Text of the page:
Hide your wallet.
Earlier last week, the latest installment of popular sports game, NBA 2K, became available for players to pre-order, however, what caught the attention of the gaming community was the stark difference in price between current and next-gen copies of the game, prompting discussion around the future cost of gaming.
With the next-generation of consoles soon approaching, nearly all of the games releasing on current console systems this year, will also be available on the new consoles set to release this holiday season. Until now, discussion around the pricing of next-generation revolved around the new consoles themselves, the PlayStation 5 and Xbox Series X, however thanks to the availability of NBA 2K21 pre-orders, it appears console pricing isn't the only thing to keep in mind.
NBA 2K21 is set to cost players up to £10/$10 more on next-gen platforms than current platforms, bringing the price of this title from the usual £54.99/$59.99 to roughly £64.99/$70.
Publisher 2K, has commented on the next-gen price hike of the title, telling outlet, Ars Technica, that they feel the jump in price is representative of the game's next-gen versions value:
"We believe our suggested retail price for NBA 2K21 on next-generation platforms fairly represents the value of what's being offered: power, speed, and technology that is only possible on new hardware"
This doesn't appear to be a one-off occurrence either, as it has been reported that other publishers are considering driving up the price of their next-gen titles too.
In a report from site GamesIndustry.biz, it was revealed that we should expect the price of next-gen titles to be priced similarly to 2K21, according to games analyst and CEO of research firm IDG consulting, Yoshio Osaki. Osaki and his firm have stated that many publishers are considering a price increase on their next-gen titles, and that a rise in video game pricing is to be expected with the next-generation of gaming platforms:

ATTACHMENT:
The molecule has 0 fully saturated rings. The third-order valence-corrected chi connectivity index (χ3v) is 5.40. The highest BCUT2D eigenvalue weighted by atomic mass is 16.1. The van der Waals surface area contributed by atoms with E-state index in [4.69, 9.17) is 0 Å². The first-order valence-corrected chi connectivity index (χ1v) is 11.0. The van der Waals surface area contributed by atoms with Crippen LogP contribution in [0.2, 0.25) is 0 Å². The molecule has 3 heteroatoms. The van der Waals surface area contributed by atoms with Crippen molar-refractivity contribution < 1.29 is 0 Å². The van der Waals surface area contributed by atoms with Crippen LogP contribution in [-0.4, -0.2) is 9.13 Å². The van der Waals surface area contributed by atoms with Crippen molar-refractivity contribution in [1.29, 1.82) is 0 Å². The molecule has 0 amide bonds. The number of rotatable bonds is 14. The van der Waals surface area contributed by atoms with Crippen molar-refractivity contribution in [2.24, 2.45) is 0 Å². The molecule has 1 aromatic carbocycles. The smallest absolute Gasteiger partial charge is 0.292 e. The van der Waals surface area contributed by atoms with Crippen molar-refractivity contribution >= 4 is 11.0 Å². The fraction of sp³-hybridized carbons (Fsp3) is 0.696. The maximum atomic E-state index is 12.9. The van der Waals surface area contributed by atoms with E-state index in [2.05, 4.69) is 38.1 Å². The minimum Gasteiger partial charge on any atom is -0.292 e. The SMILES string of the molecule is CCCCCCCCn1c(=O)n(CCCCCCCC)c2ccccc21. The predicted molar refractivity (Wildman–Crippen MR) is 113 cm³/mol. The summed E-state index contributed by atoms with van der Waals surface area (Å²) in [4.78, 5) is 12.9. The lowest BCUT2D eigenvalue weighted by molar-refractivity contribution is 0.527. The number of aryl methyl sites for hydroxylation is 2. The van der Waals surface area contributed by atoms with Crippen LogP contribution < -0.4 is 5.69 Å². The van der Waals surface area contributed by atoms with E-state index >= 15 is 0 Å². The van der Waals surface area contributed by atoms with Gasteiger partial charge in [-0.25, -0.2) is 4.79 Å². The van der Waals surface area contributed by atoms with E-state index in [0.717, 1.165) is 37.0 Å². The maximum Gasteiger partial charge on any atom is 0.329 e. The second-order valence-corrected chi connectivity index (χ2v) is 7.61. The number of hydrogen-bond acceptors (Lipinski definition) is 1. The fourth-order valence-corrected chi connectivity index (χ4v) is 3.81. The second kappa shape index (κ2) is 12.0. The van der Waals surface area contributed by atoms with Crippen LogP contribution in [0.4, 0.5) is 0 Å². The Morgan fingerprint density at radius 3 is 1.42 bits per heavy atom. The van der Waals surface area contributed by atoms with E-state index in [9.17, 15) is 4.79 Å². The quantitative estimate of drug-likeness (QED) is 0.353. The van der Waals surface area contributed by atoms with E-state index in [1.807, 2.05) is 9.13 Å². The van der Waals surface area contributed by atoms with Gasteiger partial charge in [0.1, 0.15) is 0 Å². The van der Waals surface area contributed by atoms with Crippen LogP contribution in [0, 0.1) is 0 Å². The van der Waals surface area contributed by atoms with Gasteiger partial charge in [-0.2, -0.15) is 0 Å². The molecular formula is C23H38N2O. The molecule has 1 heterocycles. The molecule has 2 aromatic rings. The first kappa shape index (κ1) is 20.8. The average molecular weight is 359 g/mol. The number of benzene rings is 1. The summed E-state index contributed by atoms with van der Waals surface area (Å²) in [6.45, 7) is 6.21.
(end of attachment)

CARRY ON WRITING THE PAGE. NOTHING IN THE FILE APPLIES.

"The last time that next-gen launch software pricing went up was in 2005 and 2006, when it went from $49.99 to $59.99 at the start of the Xbox 360 and PS3 generation, during that time, the costs and prices in other affiliated verticals have gone up."
In this report, Osaki notes that video game pricing has remained flat since 2005, despite the rising production cost of new consoles and newer, higher quality games. He also stated that this price increase is minimal compared to pricing in the movie and TV industry.
"Cinema ticket prices have risen 39%, Netflix subscription costs have gone up 100%, and Cable TV packages have risen by 105%," said Osaki. "Even with the increase to $69.99 for next-gen, that price increase from 2005 to 2020 next-gen is only up 17%, far lower than the other comparisons."
Going by these statistics provided by Osaki, it is remarkable that the cost of gaming has stayed so static over the years, something many players aren't aware of. While the rise in price comes as a shock, it is hard to deny that its not entirely unexpected. Games are increasingly become more and more impressive, whether it be in story telling, world design, to sheer scope, it seems only fair that players pay more for titles of higher quality and value.
However Osaki himself stated that not all titles should meet this price mark, but large AAA titles such as NBA 2K bring enough quality to justify the cost:
"Not every game should garner the $69.99 price point on next-gen, but flagship AAAs such as NBA 2K merit this pricing more than others."
The biggest concern surrounding the next-gen price increase is the future accessibility of gaming. The price for these big titles is nearing ever closer to the £100/$100 mark, something that at a point seemed unrealistic, yet it appears that it may one day become a reality. With prices going up, many who already struggle to afford the latest game or console will be even more at a disadvantage, potentially making gaming something exclusive and affordable to few. Obviously, we haven't reached that stage yet, but from the perspective of someone who enjoys gaming and always has, I feel its important that it remains a medium available, accessible and affordable for all, as for many it isn't just a pastime or hobby, but a means of social connectivity, with friends and even family.
It is hard to tell what the future of gaming will look like, but if there is one thing we do know, it's that it's looking to be expensive.